Deregulation of New York's real estate industry, Wang believes, could help solve her problems, allowing her to compete with larger brokers. Many other entrepreneurs share Wang's belief. They are convinced that deregulation of industries ultimately benefits entrepreneurs. Yet despite several examples of deregulation boosting the fortune of entrepreneurs, in some cases deregulation backfires, primarily helping larger companies.

Removing the Barriers

Many free-market advocates argue that, in theory, deregulation--the reduction of statutes and oversight in an industry--usually helps small companies because regulating industries allows monopolies to develop, throwing up barriers to entry for start-ups. "Entrenched companies, which usually have more political power, can be very successful in using laws to prevent any opening in their industry [and] turn into monopolies," says Braden Cox, technology and policy counsel at the Competitive Enterprise Institute, a free-market think tank in Washington, DC. "When you remove red tape in an industry, you don't need to be as big to have a chance there, and when businesspeople see that there is opportunity, it encourages more entrepreneurs to enter the field and leads to risk-taking and creativity."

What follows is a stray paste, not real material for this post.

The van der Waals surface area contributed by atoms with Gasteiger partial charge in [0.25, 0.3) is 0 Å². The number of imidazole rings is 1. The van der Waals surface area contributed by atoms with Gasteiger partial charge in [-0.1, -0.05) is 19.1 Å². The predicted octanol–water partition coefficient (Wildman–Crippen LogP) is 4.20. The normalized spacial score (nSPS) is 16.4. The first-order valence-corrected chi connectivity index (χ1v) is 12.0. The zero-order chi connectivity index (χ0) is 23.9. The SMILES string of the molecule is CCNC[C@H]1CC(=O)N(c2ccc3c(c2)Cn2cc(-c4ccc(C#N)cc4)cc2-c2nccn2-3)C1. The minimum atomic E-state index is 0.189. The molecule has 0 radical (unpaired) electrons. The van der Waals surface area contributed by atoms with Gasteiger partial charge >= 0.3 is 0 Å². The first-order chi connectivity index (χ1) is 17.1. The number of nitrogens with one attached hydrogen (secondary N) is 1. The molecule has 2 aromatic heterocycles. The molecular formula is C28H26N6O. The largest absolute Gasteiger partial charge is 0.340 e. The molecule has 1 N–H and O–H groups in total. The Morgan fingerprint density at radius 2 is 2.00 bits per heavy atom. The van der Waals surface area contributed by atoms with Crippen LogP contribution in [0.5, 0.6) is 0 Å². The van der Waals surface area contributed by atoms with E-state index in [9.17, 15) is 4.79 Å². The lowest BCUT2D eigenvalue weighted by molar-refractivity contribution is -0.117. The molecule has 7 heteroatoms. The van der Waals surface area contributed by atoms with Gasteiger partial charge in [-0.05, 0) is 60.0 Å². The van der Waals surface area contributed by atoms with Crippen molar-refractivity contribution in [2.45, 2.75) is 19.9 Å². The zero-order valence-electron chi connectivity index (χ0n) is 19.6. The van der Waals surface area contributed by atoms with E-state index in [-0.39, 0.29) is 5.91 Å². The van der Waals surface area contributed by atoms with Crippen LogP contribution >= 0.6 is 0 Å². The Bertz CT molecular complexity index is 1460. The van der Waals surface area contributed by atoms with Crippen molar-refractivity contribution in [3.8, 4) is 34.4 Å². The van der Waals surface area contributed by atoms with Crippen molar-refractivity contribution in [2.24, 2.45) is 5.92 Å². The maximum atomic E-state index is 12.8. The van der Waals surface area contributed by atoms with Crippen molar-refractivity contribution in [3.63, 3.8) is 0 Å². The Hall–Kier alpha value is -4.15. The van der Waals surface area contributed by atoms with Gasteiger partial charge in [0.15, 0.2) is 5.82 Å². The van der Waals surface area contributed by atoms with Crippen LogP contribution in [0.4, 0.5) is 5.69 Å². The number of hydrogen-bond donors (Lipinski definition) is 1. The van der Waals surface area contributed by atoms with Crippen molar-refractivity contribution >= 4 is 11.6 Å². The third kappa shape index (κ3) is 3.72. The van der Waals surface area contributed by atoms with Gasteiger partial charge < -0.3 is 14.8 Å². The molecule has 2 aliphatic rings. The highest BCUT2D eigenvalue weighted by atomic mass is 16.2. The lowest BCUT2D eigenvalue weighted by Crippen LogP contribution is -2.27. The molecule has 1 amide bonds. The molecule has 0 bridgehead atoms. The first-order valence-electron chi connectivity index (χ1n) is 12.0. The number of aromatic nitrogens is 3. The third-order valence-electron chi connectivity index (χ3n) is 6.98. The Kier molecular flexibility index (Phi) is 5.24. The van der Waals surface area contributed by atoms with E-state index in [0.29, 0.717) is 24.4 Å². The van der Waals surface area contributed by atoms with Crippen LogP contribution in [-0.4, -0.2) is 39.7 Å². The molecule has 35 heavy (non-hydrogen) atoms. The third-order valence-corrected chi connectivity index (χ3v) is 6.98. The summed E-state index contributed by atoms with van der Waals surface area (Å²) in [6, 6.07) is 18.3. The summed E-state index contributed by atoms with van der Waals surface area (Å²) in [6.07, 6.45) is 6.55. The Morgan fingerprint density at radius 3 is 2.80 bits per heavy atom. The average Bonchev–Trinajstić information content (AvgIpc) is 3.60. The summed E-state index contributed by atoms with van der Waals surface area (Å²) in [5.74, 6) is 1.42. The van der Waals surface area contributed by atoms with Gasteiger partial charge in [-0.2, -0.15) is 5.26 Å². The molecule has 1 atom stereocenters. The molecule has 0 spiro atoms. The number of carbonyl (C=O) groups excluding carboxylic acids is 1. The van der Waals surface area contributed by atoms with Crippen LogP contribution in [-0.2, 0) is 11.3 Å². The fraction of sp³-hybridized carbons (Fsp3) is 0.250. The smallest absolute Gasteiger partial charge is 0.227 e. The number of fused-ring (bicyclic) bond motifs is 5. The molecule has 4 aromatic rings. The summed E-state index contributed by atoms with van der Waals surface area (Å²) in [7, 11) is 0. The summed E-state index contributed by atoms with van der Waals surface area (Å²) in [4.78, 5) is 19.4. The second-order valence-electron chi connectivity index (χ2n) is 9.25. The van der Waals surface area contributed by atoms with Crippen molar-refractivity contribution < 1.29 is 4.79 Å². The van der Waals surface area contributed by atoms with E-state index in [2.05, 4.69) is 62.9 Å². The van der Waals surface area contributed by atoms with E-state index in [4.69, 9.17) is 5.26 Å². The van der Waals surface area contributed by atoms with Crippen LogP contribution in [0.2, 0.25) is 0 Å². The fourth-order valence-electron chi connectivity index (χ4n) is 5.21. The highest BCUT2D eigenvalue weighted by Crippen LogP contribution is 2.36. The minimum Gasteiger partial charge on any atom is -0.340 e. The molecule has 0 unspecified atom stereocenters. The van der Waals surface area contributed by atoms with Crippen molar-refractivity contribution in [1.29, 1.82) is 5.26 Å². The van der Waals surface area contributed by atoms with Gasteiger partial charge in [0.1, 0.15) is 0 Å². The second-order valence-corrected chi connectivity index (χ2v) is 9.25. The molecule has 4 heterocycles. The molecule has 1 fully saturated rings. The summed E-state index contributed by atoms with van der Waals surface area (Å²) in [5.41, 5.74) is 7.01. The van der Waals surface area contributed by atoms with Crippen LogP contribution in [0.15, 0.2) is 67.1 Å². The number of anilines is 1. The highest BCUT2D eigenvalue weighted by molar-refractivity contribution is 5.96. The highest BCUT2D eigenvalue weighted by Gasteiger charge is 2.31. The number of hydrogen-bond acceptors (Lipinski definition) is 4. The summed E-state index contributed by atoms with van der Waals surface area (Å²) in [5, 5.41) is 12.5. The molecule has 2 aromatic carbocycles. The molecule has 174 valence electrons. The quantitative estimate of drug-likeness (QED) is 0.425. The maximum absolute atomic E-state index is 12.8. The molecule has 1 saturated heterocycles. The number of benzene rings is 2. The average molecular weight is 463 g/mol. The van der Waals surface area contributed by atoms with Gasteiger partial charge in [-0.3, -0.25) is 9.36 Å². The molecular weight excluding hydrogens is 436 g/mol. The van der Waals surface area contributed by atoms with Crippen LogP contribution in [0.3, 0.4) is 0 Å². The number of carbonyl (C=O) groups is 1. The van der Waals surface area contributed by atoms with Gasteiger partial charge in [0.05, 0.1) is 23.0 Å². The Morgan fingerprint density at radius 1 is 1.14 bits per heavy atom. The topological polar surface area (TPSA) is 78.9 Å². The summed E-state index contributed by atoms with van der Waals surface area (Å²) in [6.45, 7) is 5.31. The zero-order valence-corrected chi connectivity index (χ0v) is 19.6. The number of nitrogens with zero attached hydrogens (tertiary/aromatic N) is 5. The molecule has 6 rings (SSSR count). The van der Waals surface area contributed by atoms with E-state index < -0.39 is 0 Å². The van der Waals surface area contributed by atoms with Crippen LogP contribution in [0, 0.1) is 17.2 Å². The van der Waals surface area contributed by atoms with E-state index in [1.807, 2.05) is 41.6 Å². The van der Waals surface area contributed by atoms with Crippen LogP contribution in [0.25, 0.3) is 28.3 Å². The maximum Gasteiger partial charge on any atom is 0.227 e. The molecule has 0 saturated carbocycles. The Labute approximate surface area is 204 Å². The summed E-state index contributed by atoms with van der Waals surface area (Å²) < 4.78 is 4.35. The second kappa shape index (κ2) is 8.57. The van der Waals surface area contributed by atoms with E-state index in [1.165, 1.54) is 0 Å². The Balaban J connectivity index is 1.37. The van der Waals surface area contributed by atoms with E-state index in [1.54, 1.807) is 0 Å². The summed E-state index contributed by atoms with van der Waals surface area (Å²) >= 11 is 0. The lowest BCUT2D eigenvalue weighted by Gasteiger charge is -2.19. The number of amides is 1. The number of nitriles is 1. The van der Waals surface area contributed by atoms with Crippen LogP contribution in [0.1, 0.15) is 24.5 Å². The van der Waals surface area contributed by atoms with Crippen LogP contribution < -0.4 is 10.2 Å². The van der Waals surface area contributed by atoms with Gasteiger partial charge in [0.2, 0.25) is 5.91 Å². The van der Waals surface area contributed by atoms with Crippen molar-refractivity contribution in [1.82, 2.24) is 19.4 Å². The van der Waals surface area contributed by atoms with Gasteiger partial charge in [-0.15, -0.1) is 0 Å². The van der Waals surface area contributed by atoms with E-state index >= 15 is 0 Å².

Wang and many other online real estate companies believe the theory. "If we can get New York to repeal the 1975 law, we can have a real market, where companies like mine can survive," says Wang. Similarly, small players in other e-commerce industries are pushing for deregulation of a series of statutes used by large companies to prevent competition from Web upstarts. Large wine wholesalers have used their influence to get laws passed that restrict Internet wine sales, while major contact lens companies have allegedly done the same to Web-based contact lens vendors. Indeed, in an October 2002 ruling, the FTC noted, "Regulations may be having significantly anticompetitive effects on e-commerce." In response, Web sellers have pushed for deregulation of Internet wine and contact lens sales.